Socialization and Privilege: Not Optional

Refuting this poorly-written article, Still Think Trans Women Have Male Privilege? These 7 Points Prove They Don’t, is like shooting fish in a barrel, which is why I haven’t done it in the year and a half since it came out. But it came up again in one of my social media feeds, indicating that there are apparently people out there who think it has some merit. And that’s just annoying.

I’m baffled that Everyday Feminism consistently publishes dear-diary-quality ramblings by people who clearly haven’t attended a 101-level sociology course or heard of a basic logical fallacy. I’m not baffled that they publish misogynist tripe, because I understand that’s their schtick now, but can’t they find any halfway intelligent misogynists to write for them? Like the ones that write for Playboy? Maybe not?

And the hubris. I’m reminded of the trans activists who’ve recently tried to “critique” two people leagues greater than themselves, Margaret Atwood and Lou Reed. Embarrassing, really.

But here we go.

To begin, let’s look at what socialization is, as described by sociology.org. It’s not a college course, but it’s a start:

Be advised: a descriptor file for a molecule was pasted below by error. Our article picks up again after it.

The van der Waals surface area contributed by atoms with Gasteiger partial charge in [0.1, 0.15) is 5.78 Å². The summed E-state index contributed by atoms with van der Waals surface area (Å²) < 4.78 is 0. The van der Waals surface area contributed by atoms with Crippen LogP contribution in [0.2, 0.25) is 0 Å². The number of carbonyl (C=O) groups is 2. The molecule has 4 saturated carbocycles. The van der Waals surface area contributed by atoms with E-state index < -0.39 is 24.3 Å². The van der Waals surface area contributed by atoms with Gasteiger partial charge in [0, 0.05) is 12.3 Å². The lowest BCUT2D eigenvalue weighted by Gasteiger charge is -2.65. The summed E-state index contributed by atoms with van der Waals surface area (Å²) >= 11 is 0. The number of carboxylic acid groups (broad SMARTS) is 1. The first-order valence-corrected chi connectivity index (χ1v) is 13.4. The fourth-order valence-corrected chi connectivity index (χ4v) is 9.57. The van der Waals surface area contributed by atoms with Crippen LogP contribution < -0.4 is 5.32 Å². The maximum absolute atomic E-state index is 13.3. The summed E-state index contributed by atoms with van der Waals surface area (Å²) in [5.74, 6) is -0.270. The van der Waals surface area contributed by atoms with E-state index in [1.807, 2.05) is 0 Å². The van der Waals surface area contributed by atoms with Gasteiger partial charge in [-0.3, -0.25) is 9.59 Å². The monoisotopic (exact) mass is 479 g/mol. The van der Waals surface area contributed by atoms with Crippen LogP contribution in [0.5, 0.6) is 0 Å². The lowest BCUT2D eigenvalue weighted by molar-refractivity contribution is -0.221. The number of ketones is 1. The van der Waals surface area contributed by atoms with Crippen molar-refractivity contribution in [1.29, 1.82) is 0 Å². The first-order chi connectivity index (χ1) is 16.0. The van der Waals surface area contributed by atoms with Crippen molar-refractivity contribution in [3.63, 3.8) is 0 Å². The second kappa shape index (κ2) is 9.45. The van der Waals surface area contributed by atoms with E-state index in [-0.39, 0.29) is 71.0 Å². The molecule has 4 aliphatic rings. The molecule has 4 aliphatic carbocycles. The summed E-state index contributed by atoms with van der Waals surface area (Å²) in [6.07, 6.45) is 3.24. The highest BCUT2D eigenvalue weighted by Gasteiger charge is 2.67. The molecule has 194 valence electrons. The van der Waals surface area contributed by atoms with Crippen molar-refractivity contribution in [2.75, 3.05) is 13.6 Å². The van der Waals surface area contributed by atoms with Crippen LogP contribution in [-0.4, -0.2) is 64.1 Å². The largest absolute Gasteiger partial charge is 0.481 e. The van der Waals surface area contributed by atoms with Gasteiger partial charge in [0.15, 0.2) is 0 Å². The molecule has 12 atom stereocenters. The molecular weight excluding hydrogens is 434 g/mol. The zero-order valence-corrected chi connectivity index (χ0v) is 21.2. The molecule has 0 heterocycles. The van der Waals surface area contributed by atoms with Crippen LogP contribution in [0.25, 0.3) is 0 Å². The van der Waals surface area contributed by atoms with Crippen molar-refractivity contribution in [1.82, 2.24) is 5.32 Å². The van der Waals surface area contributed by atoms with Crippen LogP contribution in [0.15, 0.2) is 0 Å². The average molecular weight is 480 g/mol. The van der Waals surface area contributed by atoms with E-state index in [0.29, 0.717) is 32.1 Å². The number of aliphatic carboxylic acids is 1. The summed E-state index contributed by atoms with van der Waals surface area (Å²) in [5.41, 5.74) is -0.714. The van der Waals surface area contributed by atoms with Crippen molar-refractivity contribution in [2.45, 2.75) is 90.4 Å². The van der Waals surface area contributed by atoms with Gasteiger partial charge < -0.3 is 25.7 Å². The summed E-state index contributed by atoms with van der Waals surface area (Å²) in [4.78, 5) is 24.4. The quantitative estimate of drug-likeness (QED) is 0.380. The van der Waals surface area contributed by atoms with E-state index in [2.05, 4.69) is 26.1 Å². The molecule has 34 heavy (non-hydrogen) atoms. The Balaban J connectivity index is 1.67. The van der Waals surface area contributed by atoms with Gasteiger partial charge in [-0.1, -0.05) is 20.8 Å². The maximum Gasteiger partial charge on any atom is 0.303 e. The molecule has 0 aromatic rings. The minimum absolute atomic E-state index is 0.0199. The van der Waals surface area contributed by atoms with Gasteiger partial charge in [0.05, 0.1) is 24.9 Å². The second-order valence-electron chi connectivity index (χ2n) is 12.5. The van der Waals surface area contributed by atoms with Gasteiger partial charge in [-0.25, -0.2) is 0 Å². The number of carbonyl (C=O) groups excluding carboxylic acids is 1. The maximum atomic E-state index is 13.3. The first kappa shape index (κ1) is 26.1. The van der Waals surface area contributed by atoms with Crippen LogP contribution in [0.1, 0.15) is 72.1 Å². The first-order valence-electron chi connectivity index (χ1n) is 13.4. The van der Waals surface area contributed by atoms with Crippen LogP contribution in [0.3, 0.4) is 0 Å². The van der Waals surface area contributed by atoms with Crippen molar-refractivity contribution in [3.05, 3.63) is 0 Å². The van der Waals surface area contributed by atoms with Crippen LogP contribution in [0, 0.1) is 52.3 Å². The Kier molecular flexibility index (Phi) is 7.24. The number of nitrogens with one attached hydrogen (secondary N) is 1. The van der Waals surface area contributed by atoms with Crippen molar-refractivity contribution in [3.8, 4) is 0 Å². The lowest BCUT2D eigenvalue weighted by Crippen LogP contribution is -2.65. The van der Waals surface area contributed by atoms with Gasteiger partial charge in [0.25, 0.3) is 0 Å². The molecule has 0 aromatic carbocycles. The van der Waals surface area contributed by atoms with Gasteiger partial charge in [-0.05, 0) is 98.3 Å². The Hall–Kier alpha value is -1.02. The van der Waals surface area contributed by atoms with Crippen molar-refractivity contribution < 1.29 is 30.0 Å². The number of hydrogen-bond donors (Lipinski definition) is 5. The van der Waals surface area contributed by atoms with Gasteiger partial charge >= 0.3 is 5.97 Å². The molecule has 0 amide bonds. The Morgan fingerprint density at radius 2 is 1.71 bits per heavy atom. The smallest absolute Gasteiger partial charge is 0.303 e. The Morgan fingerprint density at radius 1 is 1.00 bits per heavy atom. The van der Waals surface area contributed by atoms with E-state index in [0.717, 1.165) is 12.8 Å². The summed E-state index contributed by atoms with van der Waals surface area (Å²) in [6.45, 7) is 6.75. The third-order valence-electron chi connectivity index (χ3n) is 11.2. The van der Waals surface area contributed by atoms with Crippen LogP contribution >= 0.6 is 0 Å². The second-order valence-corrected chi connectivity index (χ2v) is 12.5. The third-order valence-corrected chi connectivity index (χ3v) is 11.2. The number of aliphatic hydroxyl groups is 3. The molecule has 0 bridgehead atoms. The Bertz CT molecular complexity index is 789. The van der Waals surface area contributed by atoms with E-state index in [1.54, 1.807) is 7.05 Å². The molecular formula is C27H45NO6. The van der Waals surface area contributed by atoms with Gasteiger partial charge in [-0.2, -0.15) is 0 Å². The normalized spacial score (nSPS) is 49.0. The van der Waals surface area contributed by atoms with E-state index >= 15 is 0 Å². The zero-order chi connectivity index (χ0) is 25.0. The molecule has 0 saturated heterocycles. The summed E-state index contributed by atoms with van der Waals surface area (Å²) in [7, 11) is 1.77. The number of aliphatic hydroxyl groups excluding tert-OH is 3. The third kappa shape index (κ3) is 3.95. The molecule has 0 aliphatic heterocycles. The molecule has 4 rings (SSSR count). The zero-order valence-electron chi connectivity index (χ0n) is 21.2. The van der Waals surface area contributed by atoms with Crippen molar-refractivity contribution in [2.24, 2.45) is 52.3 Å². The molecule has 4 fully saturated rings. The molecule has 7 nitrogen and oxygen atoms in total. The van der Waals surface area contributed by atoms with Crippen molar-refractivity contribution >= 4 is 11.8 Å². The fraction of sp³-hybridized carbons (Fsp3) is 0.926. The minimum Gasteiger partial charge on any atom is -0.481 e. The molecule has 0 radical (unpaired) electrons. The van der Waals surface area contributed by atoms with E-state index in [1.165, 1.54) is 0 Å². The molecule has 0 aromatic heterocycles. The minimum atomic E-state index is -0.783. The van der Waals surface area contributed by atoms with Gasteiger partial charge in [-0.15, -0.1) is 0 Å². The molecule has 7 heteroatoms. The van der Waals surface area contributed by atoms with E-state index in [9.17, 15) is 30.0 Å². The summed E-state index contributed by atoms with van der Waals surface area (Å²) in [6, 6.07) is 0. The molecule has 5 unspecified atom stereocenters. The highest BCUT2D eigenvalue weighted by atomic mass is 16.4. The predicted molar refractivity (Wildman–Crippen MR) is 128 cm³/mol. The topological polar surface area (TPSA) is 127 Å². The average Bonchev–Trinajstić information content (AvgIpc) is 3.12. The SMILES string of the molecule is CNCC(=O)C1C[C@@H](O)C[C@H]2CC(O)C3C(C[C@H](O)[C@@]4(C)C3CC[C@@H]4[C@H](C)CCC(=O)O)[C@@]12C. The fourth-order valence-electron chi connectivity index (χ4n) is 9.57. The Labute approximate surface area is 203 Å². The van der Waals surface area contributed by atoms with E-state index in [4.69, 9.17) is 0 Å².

“…Socialization is not a politically, socially, or even spiritually neutral process. That is, the things you are a taught and the ways you are to behave are not random. When you are born and the socialization process begins, it is not just about you and your family, it is about the social and political order within which you are born into. In other words, socialization teaches you the social order. And note, it is not voluntary… Whatever society you are born into, whatever the sex of the body you happen to inhabit, you are given no choice about what you will learn. Immediately after you are born, and long before you have the intellectual capacity to understand what it is that is happening to you, the process of imposing the social order begins.”